When a brand goes so far as to ask a domain name registrar for Whois (the registration contact details) of a potentially abusive domain name, there’s likely a lot at stake. Most often, the request is prompted by consumer safety concerns, such as the risk to consumers posed by a malicious site. Other times, the demand has a simple goal: to have a dialog with the registrant about the use of trademarks or other intellectual property in order to avoid extreme action.
To be sure, a brand must be very clear and confident about its request for contact data. Brand representatives need to specify why they are requesting the data, affirm they’ll protect the data, and attest that the request is made in good faith. Yet 55% of requests are denied, and another 43% of requests are left unanswered, leaving a scant 2% of requests for registrant data fulfilled according to the Cybersecurity Tech Accord.
As a result, it’s no surprise that brands are taking other actions. Often brands resort to requests for a hosting provider to block a site, file an administrative action like the Uniform Domain Name Dispute Resolution Policy (UDRP), or, in very extreme cases, start civil litigation. These blunt actions can be fast, in the case of blocking or content removal requests, or painfully slow with UDRPs or civil court filings.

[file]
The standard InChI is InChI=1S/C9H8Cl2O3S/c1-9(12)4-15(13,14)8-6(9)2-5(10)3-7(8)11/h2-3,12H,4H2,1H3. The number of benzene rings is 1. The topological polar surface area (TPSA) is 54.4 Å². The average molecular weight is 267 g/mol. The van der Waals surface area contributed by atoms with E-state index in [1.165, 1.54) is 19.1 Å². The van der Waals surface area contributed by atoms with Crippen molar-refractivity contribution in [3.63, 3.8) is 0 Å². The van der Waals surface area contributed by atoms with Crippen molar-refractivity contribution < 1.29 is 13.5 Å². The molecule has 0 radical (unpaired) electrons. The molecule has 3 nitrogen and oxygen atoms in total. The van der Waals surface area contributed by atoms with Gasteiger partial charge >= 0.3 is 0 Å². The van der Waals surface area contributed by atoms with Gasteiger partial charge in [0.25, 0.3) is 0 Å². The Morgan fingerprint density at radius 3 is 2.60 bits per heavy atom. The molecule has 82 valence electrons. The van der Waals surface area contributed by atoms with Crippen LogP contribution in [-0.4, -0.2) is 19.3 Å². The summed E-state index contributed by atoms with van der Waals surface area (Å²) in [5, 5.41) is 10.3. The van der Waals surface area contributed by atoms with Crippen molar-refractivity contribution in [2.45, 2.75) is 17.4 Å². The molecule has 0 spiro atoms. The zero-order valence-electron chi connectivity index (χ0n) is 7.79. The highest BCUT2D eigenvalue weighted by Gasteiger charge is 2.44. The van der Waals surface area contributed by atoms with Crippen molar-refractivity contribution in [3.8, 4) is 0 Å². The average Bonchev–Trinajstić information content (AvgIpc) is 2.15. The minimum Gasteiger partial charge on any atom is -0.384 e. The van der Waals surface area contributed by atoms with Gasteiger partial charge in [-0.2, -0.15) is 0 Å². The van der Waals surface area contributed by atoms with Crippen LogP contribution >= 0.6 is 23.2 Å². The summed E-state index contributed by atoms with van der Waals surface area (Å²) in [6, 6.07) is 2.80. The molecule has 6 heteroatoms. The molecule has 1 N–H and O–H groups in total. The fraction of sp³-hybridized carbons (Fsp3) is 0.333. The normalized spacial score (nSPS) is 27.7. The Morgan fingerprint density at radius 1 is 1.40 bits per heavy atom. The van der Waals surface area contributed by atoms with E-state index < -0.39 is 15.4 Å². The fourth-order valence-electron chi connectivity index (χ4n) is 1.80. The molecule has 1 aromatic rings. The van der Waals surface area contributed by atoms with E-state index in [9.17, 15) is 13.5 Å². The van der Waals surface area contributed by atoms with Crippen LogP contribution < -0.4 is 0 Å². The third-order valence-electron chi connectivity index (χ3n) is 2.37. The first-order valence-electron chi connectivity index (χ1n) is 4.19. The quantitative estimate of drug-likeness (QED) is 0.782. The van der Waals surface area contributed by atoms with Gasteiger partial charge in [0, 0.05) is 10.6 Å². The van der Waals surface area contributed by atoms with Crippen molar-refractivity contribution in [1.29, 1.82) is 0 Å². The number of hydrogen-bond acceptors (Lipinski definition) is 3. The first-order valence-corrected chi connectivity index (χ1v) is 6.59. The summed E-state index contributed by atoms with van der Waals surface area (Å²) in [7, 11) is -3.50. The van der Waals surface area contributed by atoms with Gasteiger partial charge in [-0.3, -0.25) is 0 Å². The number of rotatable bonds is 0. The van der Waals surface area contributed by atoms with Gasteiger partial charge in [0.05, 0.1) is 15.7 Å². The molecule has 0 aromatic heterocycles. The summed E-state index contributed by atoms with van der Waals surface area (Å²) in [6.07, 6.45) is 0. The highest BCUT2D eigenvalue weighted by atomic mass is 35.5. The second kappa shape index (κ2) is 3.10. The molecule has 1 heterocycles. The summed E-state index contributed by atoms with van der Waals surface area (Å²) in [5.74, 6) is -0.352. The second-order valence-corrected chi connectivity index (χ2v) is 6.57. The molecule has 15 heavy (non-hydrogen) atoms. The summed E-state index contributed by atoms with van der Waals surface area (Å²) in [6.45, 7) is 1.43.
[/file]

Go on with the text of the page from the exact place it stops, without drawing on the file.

In any of these cases, without registrant contact data, the result is usually suboptimal. For example, content removal often leaves a well-meaning small site operator who is at-odds with copyright or trademark law providing negative user experiences as its visitors experience a site outage or missing pages and graphics. In some of these cases, matters could have been resolved with a quick exchange between a brand and the domain name registrant -- if only a registrar had cooperated and complied with a request. In other instances, important investigations of egregious acts and actors are delayed due to registrar inaction.
As a result, UDRP filings are at an all-time high, as are ISP blocking requests, respectively costing millions of dollars and causing inconvenience for internet users. With toothless policy efforts from ICANN, it’s obvious why the European Union, the US, and others are contemplating legislation to protect consumers from bad actors exploiting ICANN, the DNS, and lack of cooperation by domain name registrars.